The 5.5 percent minimum share was set in 2006 when the Postal Accountability and Enhancement Act (PAEA) became law. But because the law was written more than a decade ago, it fails to capture the growing mix of package shipments, especially as a result of e-commerce growth, UPS wrote in a filing last year.
The post office has seen a steady increase in revenue from the Competitive packaging business. In 2008, the Competitive business generated just $8.4 billion, or just 11 percent of the total revenue. By 2017, that part of the business had grown to over $19 billion in sales, approximately 30 percent of the post office's total sales.
To better account for this change, UPS thinks the Postal Service's Competitive business should pay a larger share of the fixed costs — approximately 29 percent.
"The current requirement that competitive products must cover 5.5% of institutional costs is so low and outdated that it is effectively meaningless today," UPS wrote in its filing.
Jim Campbell, a lawyer and consultant who's previously worked with carriers like DHL, said this is fundamentally a "fairness" issue. When the post office is involved in both a monopoly and competitive market, it's only fair that the competitive side cover a "reasonable share" of overhead costs, he said. The post office, for example, doesn't pay property and real-estate taxes and is exempt from certain fees like registration fees and parking tickets.
"In order to be fair to the people that are competing in the competitive market, Congress said the PRC has to assign a reasonable proportion of the costs to the competitive products as a whole," Campbell said. "It's fairness to the competitors and the customers."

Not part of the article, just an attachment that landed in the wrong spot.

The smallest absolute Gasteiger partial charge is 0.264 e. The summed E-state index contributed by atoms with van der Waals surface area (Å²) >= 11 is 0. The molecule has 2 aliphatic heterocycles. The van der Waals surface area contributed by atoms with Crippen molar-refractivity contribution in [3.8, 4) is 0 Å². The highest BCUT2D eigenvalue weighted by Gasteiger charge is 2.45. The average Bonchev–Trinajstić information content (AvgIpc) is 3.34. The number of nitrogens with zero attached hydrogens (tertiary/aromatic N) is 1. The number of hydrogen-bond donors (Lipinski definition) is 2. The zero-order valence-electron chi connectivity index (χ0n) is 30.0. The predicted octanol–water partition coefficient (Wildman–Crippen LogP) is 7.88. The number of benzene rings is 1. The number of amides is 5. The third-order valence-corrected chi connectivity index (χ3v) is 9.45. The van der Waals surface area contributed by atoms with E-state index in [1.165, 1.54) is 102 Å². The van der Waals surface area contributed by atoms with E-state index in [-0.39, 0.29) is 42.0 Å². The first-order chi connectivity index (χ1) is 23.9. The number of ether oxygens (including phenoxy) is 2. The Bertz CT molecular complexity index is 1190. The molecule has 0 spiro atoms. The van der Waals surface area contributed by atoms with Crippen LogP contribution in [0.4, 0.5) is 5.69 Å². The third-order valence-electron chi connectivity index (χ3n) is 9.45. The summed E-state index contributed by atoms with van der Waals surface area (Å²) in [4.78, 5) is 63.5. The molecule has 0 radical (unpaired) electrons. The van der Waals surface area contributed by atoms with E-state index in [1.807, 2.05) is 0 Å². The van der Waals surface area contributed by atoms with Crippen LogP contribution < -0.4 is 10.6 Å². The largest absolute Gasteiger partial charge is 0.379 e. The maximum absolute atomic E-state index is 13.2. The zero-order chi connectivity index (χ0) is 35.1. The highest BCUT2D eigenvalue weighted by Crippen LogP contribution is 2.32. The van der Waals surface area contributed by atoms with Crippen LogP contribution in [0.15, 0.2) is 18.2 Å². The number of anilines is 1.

Amazon, meanwhile, wants to keep the share at 5.5 percent, or even eliminate it entirely. In one of its filings last year, Amazon wrote that the higher minimum would provide "no benefits to mailers, shippers or consumers," and that it's not a necessary requirement to "level the playing field" between the Postal Service and private carriers.
Indeed, the post office has been steadily increasing the cost contribution of Competitive products over the past three years, far exceeding the 5.5 percent minimum requirement. In 2017, it jumped to 23 percent, the PRC disclosed in its annual report last week, up from 2015's 13.3 percent and 2016's 16.5 percent.
Campbell said there are "respectable arguments" on both sides and there's "no perfect answer" given the complexity of the issue. Still, he cautioned against eliminating the legal minimum because it would give the post office "leeway to cut the prices" if it wanted to.
"It's a matter of what's the appropriate legal minimum, because if the post office crosses the line, the PRC could take action against them," he said.